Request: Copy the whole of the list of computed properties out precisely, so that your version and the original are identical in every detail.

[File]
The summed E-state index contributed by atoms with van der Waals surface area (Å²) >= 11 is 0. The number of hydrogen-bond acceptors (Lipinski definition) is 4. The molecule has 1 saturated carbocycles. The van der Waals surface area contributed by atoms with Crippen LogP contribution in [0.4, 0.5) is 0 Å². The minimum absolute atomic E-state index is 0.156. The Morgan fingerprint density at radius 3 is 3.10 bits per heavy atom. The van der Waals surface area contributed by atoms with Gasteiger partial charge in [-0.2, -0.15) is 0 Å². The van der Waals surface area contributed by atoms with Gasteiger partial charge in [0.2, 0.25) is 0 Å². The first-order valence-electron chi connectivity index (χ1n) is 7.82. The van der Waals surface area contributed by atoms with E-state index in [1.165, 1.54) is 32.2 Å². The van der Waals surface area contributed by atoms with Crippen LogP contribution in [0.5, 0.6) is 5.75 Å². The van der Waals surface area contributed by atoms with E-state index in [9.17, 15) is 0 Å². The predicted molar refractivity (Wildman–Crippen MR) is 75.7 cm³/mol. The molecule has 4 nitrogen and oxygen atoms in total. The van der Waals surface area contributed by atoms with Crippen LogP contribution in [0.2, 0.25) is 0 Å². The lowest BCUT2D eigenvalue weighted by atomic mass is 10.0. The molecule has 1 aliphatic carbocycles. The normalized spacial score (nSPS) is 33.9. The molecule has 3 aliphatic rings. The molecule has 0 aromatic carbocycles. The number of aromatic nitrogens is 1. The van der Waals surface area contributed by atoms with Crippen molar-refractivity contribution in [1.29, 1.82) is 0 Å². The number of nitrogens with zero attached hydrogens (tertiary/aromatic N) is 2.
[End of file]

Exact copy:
The summed E-state index contributed by atoms with van der Waals surface area (Å²) >= 11 is 0. The number of hydrogen-bond acceptors (Lipinski definition) is 4. The molecule has 1 saturated carbocycles. The van der Waals surface area contributed by atoms with Crippen LogP contribution in [0.4, 0.5) is 0 Å². The minimum absolute atomic E-state index is 0.156. The Morgan fingerprint density at radius 3 is 3.10 bits per heavy atom. The van der Waals surface area contributed by atoms with Gasteiger partial charge in [-0.2, -0.15) is 0 Å². The van der Waals surface area contributed by atoms with Gasteiger partial charge in [0.2, 0.25) is 0 Å². The first-order valence-electron chi connectivity index (χ1n) is 7.82. The van der Waals surface area contributed by atoms with E-state index in [1.165, 1.54) is 32.2 Å². The van der Waals surface area contributed by atoms with Crippen LogP contribution in [0.5, 0.6) is 5.75 Å². The van der Waals surface area contributed by atoms with E-state index in [9.17, 15) is 0 Å². The predicted molar refractivity (Wildman–Crippen MR) is 75.7 cm³/mol. The molecule has 4 nitrogen and oxygen atoms in total. The van der Waals surface area contributed by atoms with Crippen LogP contribution in [0.2, 0.25) is 0 Å². The lowest BCUT2D eigenvalue weighted by atomic mass is 10.0. The molecule has 1 aliphatic carbocycles. The normalized spacial score (nSPS) is 33.9. The molecule has 3 aliphatic rings. The molecule has 0 aromatic carbocycles. The number of aromatic nitrogens is 1. The van der Waals surface area contributed by atoms with Crippen molar-refractivity contribution in [1.29, 1.82) is 0 Å². The number of nitrogens with zero attached hydrogens (tertiary/aromatic N) is 2.